May 4, 1927
Elegant doyenne. Sophisticated,
Swan, given to her by Truman Capote
(except she realized, years into their
friendship, that she wasn’t his only “Swan”).
A mix of grand (Renoir, Louis XV
mantelpiece), modern (Mies van der
Rohe, Lucio Fontana) and humble
(lots and lots of wicker).
A white satin Balenciaga gown, with a long
train and even longer veil, for her wedding
to Gianni Agnelli, just outside Strasbourg,
on November 19, 1953.�
Roses. She even has two varieties named in
her honor, the Marella (1961) and Donna
Marella Agnelli (1998) roses.
Avid gardener, who got her green thumb from
her mother, Margaret Clarke. Above, her 18th-
century garden at Villar Perosa, the family
home at the foot of the Alps, in Piedmont.
“If one wasn’t particularly beautiful,
and I never saw myself as a beauty, it
was important to at least be elegant.”
with two new books
out on these
legendary ladies, we
examine the fashion
icons — side by side,
style vs. style,
wedding dress vs.
The Bride Wore…
May 4, 1947
Elegant gypsy. Colorful, fun, tomboy.
Loulou, cut down from Louise Vava Lucia
Henriette. But also Duracell, given to her
by the patrons of a gay bar in Avignon
because she out-danced everyone.
Yves Saint Laurent
Eclectic and exotic bohemian — from Louis
XV chandeliers and apple-green sleigh beds to
ikat sofas, quilts from Zanzibar, lamps from
Marrakech and floral French plates.
A white Zouave-style ensemble, with a matching
white turban topped with feathers and a brooch,
for her wedding to Thadée Klossowski
in Paris on June 11, 1977.
Equal opportunity flower lover, as
fond of the weeds in her garden as
Avid gardener, who got her green thumb from her
grandmother, Rhoda Birley. Above, her garden at
Boury-en-Vexin, her 17th-century French country
house in the Ile-de-France.
“I never think ahead about what I’m
going to wear. I get out of my bath
and then I dress.”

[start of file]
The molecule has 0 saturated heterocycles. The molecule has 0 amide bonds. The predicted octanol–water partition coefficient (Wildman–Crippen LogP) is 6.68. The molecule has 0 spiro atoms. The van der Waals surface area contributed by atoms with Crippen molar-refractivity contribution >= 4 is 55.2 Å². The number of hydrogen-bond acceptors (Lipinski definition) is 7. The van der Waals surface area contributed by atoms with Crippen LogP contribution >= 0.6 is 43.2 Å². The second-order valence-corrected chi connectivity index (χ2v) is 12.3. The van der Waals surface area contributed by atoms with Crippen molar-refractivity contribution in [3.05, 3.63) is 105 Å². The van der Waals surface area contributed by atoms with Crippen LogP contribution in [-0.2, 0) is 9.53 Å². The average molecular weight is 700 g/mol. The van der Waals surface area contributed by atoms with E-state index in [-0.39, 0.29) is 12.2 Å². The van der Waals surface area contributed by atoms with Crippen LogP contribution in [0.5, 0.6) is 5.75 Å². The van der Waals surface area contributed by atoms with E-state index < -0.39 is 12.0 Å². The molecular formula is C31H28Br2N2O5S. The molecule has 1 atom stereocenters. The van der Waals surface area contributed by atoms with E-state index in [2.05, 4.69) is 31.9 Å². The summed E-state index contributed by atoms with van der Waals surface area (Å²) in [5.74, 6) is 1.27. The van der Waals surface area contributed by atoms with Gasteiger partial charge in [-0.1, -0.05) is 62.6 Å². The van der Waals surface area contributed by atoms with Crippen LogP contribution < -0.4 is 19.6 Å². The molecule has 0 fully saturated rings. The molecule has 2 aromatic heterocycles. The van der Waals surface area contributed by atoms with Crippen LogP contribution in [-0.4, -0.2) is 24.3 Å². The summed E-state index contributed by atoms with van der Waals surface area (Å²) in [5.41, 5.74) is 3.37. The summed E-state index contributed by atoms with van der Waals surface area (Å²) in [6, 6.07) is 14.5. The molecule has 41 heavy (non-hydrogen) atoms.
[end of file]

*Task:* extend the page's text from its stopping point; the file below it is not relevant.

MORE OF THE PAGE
Want more on these two legendary ladies? Keep reading…
They don’t make them like Marella Agnelli and Loulou de la Falaise anymore. The two were style icons of the highest order, permanent fixtures in fashion’s pantheon of muses. The wife of Italian industrialist Gianni Agnelli and a Truman Capote Swan, Agnelli epitomized high-style elegance while de la Falaise — Yves Saint Laurent’s close collaborator and even closer friend, who died in 2011 — was synonymous with devil-may-care bohemian chic and the party life of Seventies Paris. They couldn’t have been more different — or were they? After all, they’re both Taureans born on the same day, 20 years apart. On the occasion of impressive new monographs from Rizzoli on both ladies (Marella Agnelli: The Last Swan and Loulou de la Falaise), we examined the icons side by side, both above and below…
MA: Aristocratic Italian family on her dad’s side and American stock on her mother’s,
by way of Peoria, Illinois.
LF: Father was a French count; mother was famed English model and muse Maxime Birley
MA: Hired by Vogue and Harper’s Bazaar photographer Erwin Blumenfeld as a model; prefers being behind the camera and becomes his assistant.
LF: Discovered by Diana Vreeland, models for Vogue; prefers being behind-the-scenes and becomes fashion assistant, then junior editor for Harper’s & Queen magazine.
MA: Gem Palace finery.
LF: Semiprecious stones, crystal, wood, beads — anything chunky, bold and flamboyant.
LF: Jewelry and scarves
MA: Truman Capote (until their falling out)
LF: Kenzo Takada (among others)
Silver Screen Counterpart
MA: Isabella Rossellini in the 2006 film Infamous, about Truman Capote.
LF: Léa Seydoux (Saint Laurent, 2014) and Laura Smet (Yves Saint Laurent, 2014)
Surprise Family Member
MA: Egon von Fürstenberg — ex-husband of Diane von Fürstenberg — whose mother Clara is Marella’s sister-in-law.
LF: Silent film star Gloria Swanson, who married de la Falaise’s uncle.
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